A version of this was published in The Santa Fe New Mexican
October 20, 2005
The campaign is still very young, but by the campaign rhetoric already arising from the Heather Wilson/Patricia Madrid showdown, one might think that the 2006 First Congressional District race is a battle between Tom DeLay and Robert Vigil.
Republican DeLay stepped down as U.S. House majority leader after being indicted in his native Texas on felony charges of money laundering and conspiracy.
Democrat Vigil was indicted in federal court on 21 charges of extortion. He has refused to step down from his post, although his lawyer told the Associated Press Wednesday that Vigil “continues to weigh his options” whether he will resign because he feels the ongoing House impeachment proceedings against him are unfair.
In declaring her candidacy last week, Madrid issued a statement that spoke of “culture of incompetence, corruption and cronyism.”
“The marriage of special interest politics and the Republican leadership of George Bush and Tom DeLay and the complicity of Heather Wilson have failed New Mexicans,” Madrid said.
Even before Madrid got into the race, state Democrats were criticizing Wilson for taking nearly $47,000 from DeLay’s political action committee Americans for a Republican Majority. Wilson has returned the $10,000 she collected from DeLay’s PAC in June, but not the $36,959 she received from the PAC between 1998 and 2003.
But Republican leaders say the corruption issue could backfire on Madrid.
Enter Robert Vigil.
Last week on the eve of Madrid’s announcement, Marta Kramer, executive director of the state Republican Party, said the kickback scandal at the state Treasurer’s Office could bode ill for the entire Democratic ticket, but particularly Madrid.
Kramer recalled a scathing 1999 audit report on Vigil’s tenure as state auditor, which, according to the state police chief, showed “strong patterns of public corruption” at the auditor’s office during Vigil’s tenure there.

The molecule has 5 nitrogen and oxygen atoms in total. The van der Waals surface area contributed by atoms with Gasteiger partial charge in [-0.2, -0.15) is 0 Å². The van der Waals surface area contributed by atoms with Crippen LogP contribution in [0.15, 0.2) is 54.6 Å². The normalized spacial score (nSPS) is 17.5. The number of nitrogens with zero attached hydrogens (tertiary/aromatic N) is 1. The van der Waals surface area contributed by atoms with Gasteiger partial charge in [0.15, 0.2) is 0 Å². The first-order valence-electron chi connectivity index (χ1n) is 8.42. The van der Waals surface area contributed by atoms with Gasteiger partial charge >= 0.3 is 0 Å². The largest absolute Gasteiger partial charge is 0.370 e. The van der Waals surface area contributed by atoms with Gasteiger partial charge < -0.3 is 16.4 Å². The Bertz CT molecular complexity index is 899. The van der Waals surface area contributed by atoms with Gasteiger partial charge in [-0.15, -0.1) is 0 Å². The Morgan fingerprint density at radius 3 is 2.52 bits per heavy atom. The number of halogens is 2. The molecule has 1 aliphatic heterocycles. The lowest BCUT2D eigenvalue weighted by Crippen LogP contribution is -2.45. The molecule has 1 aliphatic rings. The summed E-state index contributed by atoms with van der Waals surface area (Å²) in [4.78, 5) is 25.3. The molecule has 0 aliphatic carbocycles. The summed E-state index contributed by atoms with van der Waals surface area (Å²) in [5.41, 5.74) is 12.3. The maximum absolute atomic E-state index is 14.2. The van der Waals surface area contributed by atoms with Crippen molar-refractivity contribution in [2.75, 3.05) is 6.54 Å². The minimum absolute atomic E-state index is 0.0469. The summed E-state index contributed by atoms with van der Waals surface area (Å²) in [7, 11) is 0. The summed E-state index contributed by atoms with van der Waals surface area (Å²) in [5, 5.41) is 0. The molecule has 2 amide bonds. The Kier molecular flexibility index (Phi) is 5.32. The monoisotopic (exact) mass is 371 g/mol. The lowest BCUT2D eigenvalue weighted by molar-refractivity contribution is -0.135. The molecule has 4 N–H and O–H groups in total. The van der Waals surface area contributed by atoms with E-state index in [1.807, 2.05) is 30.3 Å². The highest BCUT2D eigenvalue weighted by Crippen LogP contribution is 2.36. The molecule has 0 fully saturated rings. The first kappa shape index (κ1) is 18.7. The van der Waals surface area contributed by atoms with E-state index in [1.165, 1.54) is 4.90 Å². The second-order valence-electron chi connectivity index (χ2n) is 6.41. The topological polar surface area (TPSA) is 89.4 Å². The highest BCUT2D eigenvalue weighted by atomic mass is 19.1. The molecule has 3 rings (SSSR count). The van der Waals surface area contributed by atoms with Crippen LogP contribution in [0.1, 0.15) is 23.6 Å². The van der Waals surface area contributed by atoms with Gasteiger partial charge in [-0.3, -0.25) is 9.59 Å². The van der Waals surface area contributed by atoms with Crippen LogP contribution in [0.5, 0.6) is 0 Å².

Madrid later said that the audit was “not unbiased” because of the long-standing political feud between Vigil and his successor as state auditor, Domingo Martinez. No state legal action was ever taken in the 1999 audit.
“Madrid turned a blind eye to the biggest corruption scandal in the state's history by refusing to investigate the state treasurer when called upon to do so by Gov. Gary Johnson in 1999,” Kramer said. “Madrid should first work toward ending corruption and promoting accountability in New Mexico before pointing fingers at Republican elected officials in D.C.”
Political Chatter: Some of Vigil’s thoughts about state politics were captured on tape by the FBI in conversations between the treasurer and San Diego investment counselor Kent Nelson — who was wearing a wire.
In May, while driving from the Albuquerque airport to The Quarters barbecue restaurant on Yale, campaign contributions were on Vigil’s mind. The deadline for reporting contributions was only four days away.
You’ve got to report at least some of your contributions, Vigil told Nelson, “so it'll scare some of your opponents away.”
“They gonna be scared?” Nelson asked.
“No, not that scared,” Vigil said, “but I mean it's at least it makes them think twice if you don't report anything.”
Vigil explained that it was too early at that point for opponents for the 2006 race to be coming out of the woodwork, “but if you don't have any money man, you'll get 'em lined up like hot cakes. They see a report and they see you don't have any money . . . the Governor's gotta report 2.6 million.”
He was close. Richardson actually reported $2.9 million in the May campaign finance reports a few days later.
In talking about big campaign coffers frightening off potential challengers, Nelson noted that Vigil didn’t have any Republican opponent in 2002. Vigil had a theory about that.
“Well that's because they thought I wasn't gonna win,” Vigil said. “Jan Goodwin, my opponent was being supported by the Republicans thinking she was gonna win.”
Three days later Vigil filed a campaign finance report with the Secretary of State that showed he’d collected $26,205 since the last report and had a total of $127,732 in his campaign treasury.
Something tells me that if Vigil stays in the race, this amount won’t be enough to scare off opponents.
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